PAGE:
Graduation day at Bradford University, July 2016. Flickr/Tim Green. Some rights reserved.During a year in which our country has seemed more divided than at any point in modern history, there are few questions which require investigation more urgently than the matter of how well we are living together. Equally, however – at a time in which our political debate has become yet more polarised and media headlines yet more fraught – there are few questions which it can seem harder to get to the bottom of.
Too often, it seems as if our national debate on immigration and diversity is hopelessly, irreconcilably divided. Split between one group of voices claiming that Britain is full and that it’s time to shut our borders, and another insisting that it’s only a fundamentally backwards and prejudiced minority who believe that immigration poses any sort of risk to community cohesion.
That’s why this report, authored by two of our country’s leading experts on social integration, is so important. Cutting through all the noise and the intense disagreement which has previously characterised the academic debate on patterns of residential segregation, Professors Cantle and Kaufmann have produced a forensic and fascinating insight into the reality of our national experience of diversity.
They have uncovered a picture of a country that is in some ways struggling with the pace of change in its communities, and which is more segregated by ethnicity than many of us have cared to admit to ourselves.
In rural parts of the country, minority ethnic communities have increasingly moved into previously all-white British towns and villages, but have remained ‘pocketed’ within ethnic silos. Meanwhile, whilst individuals and families of different minority ethnicities are increasingly living alongside each other in the same sections of our cities – boosting integration levels – white British people appear to be avoiding these same areas. This trend is resulting in communities which are at once hyper-diverse but increasingly segregated from the white majority.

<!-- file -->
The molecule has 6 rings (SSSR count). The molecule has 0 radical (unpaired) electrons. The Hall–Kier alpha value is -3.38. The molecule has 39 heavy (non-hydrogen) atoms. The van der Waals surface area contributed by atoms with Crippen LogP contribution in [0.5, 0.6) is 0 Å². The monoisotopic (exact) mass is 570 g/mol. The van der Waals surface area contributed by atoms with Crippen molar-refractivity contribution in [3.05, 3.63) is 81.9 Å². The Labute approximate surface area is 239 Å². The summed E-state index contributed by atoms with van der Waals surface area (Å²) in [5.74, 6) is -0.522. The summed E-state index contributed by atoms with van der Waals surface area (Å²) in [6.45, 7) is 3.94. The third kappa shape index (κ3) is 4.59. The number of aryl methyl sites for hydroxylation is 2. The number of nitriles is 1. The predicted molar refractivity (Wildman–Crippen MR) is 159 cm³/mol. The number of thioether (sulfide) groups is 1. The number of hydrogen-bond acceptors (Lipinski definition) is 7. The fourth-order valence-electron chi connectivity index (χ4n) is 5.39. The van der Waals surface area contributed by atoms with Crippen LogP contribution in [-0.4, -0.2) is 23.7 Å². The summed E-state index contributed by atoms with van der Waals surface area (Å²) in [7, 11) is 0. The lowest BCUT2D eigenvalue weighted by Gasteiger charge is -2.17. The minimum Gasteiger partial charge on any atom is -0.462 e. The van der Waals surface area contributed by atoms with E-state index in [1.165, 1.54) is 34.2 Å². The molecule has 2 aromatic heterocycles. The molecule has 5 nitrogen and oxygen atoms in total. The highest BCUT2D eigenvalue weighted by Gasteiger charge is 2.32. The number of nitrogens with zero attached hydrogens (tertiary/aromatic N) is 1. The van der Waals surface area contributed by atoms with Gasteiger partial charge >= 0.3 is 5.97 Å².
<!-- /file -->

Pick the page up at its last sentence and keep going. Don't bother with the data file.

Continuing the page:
It’s clear that, whilst the UK is becoming increasingly diverse, levels of integration are not keeping pace. This has real implications for community cohesion – with social segregation having been shown to undermine trust between neighbours, to grow the fear of crime and bolster the prejudice which fuels the politics of recrimination and blame.
This report also lays bare the striking pace of change in some of our communities – with many hyper-diverse urban areas experiencing a decrease in the white British proportion of the local population of over fifty per cent within a single decade (from 2001 to 2011.) This too has clear consequences for policymakers and community leaders seeking to promote bonds of neighbourliness and trust at a time of great social upheaval and change.
In this context, it is clear we cannot carry on with a laissez-faire approach to integration in our country. Integration is a two way street and all parts of society have a role to play in preventing the UK becoming more fragmented. If we fail to do so, we risk sleep walking into a situation where the divisions exposed during the EU referendum campaign become deeper as we grapple with the challenges thrown up by globalisation.
As the authors themselves acknowledge, though, there is cause for optimism here. We must learn from and build on the positive elements of the trends identified in this report as we turn to the vital task of developing a new and proactive agenda for the promotion of social integration. Indeed, I believe that this analysis represents an important contribution to the ongoing debate on how we can develop new policies and solutions to bridge the ethnic and social divides in our communities, and ensure that the UK reaps the full benefits of its intensifying diversity.
I very much welcome this thought-provoking and timely report which will inform the work of the All Party Parliamentary Group on Social Integration, in particular our ongoing inquiry into immigration.